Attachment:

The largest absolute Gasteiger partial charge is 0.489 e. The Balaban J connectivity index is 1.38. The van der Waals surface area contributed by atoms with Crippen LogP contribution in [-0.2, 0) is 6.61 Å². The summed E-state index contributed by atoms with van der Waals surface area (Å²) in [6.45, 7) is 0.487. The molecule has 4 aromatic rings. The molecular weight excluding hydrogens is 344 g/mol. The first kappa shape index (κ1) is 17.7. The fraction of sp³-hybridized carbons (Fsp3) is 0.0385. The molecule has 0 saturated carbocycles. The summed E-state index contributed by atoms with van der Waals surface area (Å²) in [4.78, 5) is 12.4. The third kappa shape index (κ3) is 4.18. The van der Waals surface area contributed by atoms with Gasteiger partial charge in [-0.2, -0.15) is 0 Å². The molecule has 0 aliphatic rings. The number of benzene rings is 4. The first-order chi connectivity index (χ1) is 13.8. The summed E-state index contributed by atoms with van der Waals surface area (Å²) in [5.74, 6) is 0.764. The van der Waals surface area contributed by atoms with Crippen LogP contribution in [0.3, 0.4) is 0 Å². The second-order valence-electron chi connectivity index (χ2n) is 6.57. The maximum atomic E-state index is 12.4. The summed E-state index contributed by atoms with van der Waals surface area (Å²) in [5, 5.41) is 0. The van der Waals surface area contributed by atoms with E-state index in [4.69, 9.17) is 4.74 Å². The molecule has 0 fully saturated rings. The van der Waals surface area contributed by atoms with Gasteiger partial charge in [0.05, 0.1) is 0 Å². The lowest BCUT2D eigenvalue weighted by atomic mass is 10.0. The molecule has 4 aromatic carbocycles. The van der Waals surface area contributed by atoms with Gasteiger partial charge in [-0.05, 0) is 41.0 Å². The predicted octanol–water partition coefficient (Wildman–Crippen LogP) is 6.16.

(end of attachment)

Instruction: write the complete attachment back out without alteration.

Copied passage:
The largest absolute Gasteiger partial charge is 0.489 e. The Balaban J connectivity index is 1.38. The van der Waals surface area contributed by atoms with Crippen LogP contribution in [-0.2, 0) is 6.61 Å². The summed E-state index contributed by atoms with van der Waals surface area (Å²) in [6.45, 7) is 0.487. The molecule has 4 aromatic rings. The molecular weight excluding hydrogens is 344 g/mol. The first kappa shape index (κ1) is 17.7. The fraction of sp³-hybridized carbons (Fsp3) is 0.0385. The molecule has 0 saturated carbocycles. The summed E-state index contributed by atoms with van der Waals surface area (Å²) in [4.78, 5) is 12.4. The third kappa shape index (κ3) is 4.18. The van der Waals surface area contributed by atoms with Gasteiger partial charge in [-0.2, -0.15) is 0 Å². The molecule has 0 aliphatic rings. The number of benzene rings is 4. The first-order chi connectivity index (χ1) is 13.8. The summed E-state index contributed by atoms with van der Waals surface area (Å²) in [5.74, 6) is 0.764. The van der Waals surface area contributed by atoms with Crippen LogP contribution in [0.3, 0.4) is 0 Å². The second-order valence-electron chi connectivity index (χ2n) is 6.57. The maximum atomic E-state index is 12.4. The summed E-state index contributed by atoms with van der Waals surface area (Å²) in [5, 5.41) is 0. The van der Waals surface area contributed by atoms with E-state index in [4.69, 9.17) is 4.74 Å². The molecule has 0 fully saturated rings. The van der Waals surface area contributed by atoms with Gasteiger partial charge in [0.05, 0.1) is 0 Å². The lowest BCUT2D eigenvalue weighted by atomic mass is 10.0. The molecule has 4 aromatic carbocycles. The van der Waals surface area contributed by atoms with Gasteiger partial charge in [-0.05, 0) is 41.0 Å². The predicted octanol–water partition coefficient (Wildman–Crippen LogP) is 6.16.